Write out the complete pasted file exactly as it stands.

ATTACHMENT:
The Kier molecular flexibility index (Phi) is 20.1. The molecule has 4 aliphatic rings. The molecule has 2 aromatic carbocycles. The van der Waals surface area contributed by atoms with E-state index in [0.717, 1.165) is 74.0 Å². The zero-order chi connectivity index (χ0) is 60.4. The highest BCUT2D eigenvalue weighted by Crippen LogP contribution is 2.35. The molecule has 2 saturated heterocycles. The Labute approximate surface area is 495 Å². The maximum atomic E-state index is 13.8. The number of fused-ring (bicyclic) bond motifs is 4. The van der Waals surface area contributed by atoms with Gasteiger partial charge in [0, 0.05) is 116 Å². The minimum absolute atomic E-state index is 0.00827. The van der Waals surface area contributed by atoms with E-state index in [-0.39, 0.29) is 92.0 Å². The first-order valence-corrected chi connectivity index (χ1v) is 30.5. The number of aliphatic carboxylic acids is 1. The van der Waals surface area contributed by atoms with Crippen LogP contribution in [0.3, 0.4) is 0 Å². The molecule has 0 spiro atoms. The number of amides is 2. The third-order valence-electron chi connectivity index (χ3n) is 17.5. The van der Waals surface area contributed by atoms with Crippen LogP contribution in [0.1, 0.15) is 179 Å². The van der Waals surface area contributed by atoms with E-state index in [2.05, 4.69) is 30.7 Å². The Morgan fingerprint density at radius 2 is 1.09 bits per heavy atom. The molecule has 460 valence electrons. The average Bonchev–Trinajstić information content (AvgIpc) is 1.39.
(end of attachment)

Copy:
The Kier molecular flexibility index (Phi) is 20.1. The molecule has 4 aliphatic rings. The molecule has 2 aromatic carbocycles. The van der Waals surface area contributed by atoms with E-state index in [0.717, 1.165) is 74.0 Å². The zero-order chi connectivity index (χ0) is 60.4. The highest BCUT2D eigenvalue weighted by Crippen LogP contribution is 2.35. The molecule has 2 saturated heterocycles. The Labute approximate surface area is 495 Å². The maximum atomic E-state index is 13.8. The number of fused-ring (bicyclic) bond motifs is 4. The van der Waals surface area contributed by atoms with Gasteiger partial charge in [0, 0.05) is 116 Å². The minimum absolute atomic E-state index is 0.00827. The van der Waals surface area contributed by atoms with E-state index in [-0.39, 0.29) is 92.0 Å². The first-order valence-corrected chi connectivity index (χ1v) is 30.5. The number of aliphatic carboxylic acids is 1. The van der Waals surface area contributed by atoms with Crippen LogP contribution in [0.3, 0.4) is 0 Å². The molecule has 0 spiro atoms. The number of amides is 2. The third-order valence-electron chi connectivity index (χ3n) is 17.5. The van der Waals surface area contributed by atoms with Crippen LogP contribution in [0.1, 0.15) is 179 Å². The van der Waals surface area contributed by atoms with E-state index in [2.05, 4.69) is 30.7 Å². The Morgan fingerprint density at radius 2 is 1.09 bits per heavy atom. The molecule has 460 valence electrons. The average Bonchev–Trinajstić information content (AvgIpc) is 1.39.